Le Musée Quai Branly, on the bank of the Seine, is one of the most important world culture museums. Architecture enthusiasts will appreciate the fact that the building was designed by the world-renowned architect, Jean Nouvel (Guthrie Theater, Louvre Abu Dhabi, 53W53 in Manhattan). The museum’s Musical Instrument Tower features ten thousand instruments “across cultures,” and the Atelier Martine Aubert Hall is an eclectic collection “reminiscent of a cabinet of curiosities.” It also features breathtaking Aboriginal art on the ceilings, one of the building’s facades and the rooftop terrace floor.
After viewing the impressive world-culture (and the architecture) the museum itself has to offer, you can then prepare to be wowed by the food, design and view at either of the two Alain Ducasse restaurants in the Musèe Quai Branly’s large garden. On the ground floor, the elegant modern glass enclosed Café Jacques offers surprisingly affordable and very casual fine dining, pastries and baked goods. The menu of seasonal dishes includes classics such as, the croque-monsieur; salmon tartare with cucumber, granny smith and wasabi; a glorious gazpacho and a fish and a chicken dish. The stand-out for me were the vegetarian “meat” balls with tzatziki and finely cut vegetables in a light vegetable broth.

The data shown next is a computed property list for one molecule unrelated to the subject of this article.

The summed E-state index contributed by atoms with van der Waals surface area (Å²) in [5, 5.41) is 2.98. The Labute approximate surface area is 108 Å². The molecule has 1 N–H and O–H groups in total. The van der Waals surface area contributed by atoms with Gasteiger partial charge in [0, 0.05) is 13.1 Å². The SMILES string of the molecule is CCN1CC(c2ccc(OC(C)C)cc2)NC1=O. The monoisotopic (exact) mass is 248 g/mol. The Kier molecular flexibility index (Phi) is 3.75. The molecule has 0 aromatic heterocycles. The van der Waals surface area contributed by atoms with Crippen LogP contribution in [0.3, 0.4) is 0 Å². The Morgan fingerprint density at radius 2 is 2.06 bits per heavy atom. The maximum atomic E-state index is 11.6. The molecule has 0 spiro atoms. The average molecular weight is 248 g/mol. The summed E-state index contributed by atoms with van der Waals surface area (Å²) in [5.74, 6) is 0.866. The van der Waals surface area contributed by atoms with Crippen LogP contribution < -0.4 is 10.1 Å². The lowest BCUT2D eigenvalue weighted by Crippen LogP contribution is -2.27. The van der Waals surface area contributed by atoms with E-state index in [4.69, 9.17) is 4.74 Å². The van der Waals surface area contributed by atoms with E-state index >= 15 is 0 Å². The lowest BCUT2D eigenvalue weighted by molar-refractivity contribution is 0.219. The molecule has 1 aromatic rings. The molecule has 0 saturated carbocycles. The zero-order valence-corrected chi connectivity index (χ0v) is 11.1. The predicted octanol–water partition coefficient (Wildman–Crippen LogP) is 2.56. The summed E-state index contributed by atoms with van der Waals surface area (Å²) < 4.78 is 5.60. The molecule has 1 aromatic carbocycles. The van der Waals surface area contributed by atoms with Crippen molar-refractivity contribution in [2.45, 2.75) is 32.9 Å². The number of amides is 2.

What elevates eating on the expansive outdoor patio to a near nirvana experience is the magnificent unobstructed view of the Eiffel Tower matched only at the sister restaurant, Les Ombres, Ducasse’s latest white tablecloth marvel on the top floor of the same building. Thanks to Chef Alexandre Sempere’s towering talent, and the staff’s exceptional service, eating at this fancier restaurant is quite an experience. I was treated to a tasting from the lunch menu, with two perfect summer appetizers: a roasted green asparagus with smoked cod roe and coriander and a fine marinated mackerel from Brittany, with romaine lettuce and black olives. The main course – a grilled sea bass with fried artichokes, seaweed tum and garlic flowers – offered up a fine balance of textures and flavors signaling the work of a true artist in the kitchen. While the first two courses were hard acts to follow, pastry Chef Eve Minialai’s soft spherical chocolate cake was a worthy finale.
158 Bd Haussmann, 8eme 01 45 62 11 59